When Sara Charles decided to open an Etsy shop in 2009 to sell graphic prints, she thought, “What have I got to lose?”
The now 31-year-old had spent two years prior, after graduating from the Massachusetts College of Art and Design with a degree in graphic design, creating wedding and baby shower invitations as a freelancer, she told Business Insider. It was a client who encouraged her to sell some of her prints on Etsy, the creative online marketplace that now hosts 1.7 million sellers.
As her shop, SimkaSol, grew in popularity, she began fielding requests from customers to put her designs onto clothing and pillowcases.
“I was, like, ‘Well I don’t really know how to do that, so let’s learn how to do that,'” she said. “I learned how to screen print, basically, by the grace of the internet. From there, that really just opened up this whole new world to me … ‘Wow, I can now do so much more with textiles.'”
Charles kept up with the freelance graphic design — as well as teaching horseback riding lessons — until she realised how lucrative her Etsy shop had become. “It really wasn’t until late 2011 where I was like, ‘Wow, I’m making enough money to pay all my bills and invest back into the business. So at that point I was like, ‘I’m going to go for it,'” she said. Today, SimkaSol remains Charles’ main source of income.
That initial caution-to-the-wind attitude has followed her. “I do have a saying that I try to live my personal life by and apply to business, and that is: Better to live by ‘oh well’s’ than ‘what if’s.’ I continually push myself to do things so that the uncomfortable becomes comfortable, and call it growth,” Charles’ said.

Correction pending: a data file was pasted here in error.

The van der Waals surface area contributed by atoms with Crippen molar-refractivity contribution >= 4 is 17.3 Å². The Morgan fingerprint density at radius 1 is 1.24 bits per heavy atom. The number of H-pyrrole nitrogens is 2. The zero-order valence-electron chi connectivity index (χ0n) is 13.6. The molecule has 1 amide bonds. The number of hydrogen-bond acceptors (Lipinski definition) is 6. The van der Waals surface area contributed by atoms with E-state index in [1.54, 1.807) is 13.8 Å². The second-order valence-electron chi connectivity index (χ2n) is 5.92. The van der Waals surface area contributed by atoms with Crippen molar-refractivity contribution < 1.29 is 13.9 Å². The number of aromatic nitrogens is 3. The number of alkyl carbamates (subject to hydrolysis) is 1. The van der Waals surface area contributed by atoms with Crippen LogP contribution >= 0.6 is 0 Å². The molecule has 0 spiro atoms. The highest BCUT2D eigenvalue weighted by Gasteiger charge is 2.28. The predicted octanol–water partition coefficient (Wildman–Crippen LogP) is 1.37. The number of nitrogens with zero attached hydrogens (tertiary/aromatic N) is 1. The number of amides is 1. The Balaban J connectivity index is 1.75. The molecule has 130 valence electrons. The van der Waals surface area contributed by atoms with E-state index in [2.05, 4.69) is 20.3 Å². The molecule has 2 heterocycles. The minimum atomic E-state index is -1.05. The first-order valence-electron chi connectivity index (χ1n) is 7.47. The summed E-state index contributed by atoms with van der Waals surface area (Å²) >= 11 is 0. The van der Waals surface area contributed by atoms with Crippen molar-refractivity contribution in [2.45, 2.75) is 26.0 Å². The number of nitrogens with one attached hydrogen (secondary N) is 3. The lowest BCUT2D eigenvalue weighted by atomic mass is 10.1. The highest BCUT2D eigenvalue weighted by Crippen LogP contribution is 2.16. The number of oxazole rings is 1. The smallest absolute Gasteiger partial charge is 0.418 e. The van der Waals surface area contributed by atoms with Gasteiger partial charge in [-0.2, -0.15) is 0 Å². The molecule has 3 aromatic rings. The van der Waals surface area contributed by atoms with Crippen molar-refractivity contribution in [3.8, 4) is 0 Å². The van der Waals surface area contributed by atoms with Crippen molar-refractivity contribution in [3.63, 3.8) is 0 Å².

After teaching herself to screen print, Charles decided she’d design and produce her own clothing, rather than buying American Apparel basics to print on. “I started learning how to pattern draft and how to use all my industrial sewing machines and it’s kind of just been this continual chain of learning a new trade and applying it and then learning another step, just constantly chugging forward,” she said.
To date, SimkaSol has raked in more than 16,000 sales on Etsy — and more than 47,800 “admirers” — which accounts for about 80% of Charles’ overall business, she said. The other 20% comes from selling a full collection of women’s and men’s clothing and home decor on her personal website.
Five years in and Charles is still the sole employee of her company — aside from a little help from her friends during the holiday season — and runs her end-to-end business entirely from her home studio in Massachusetts.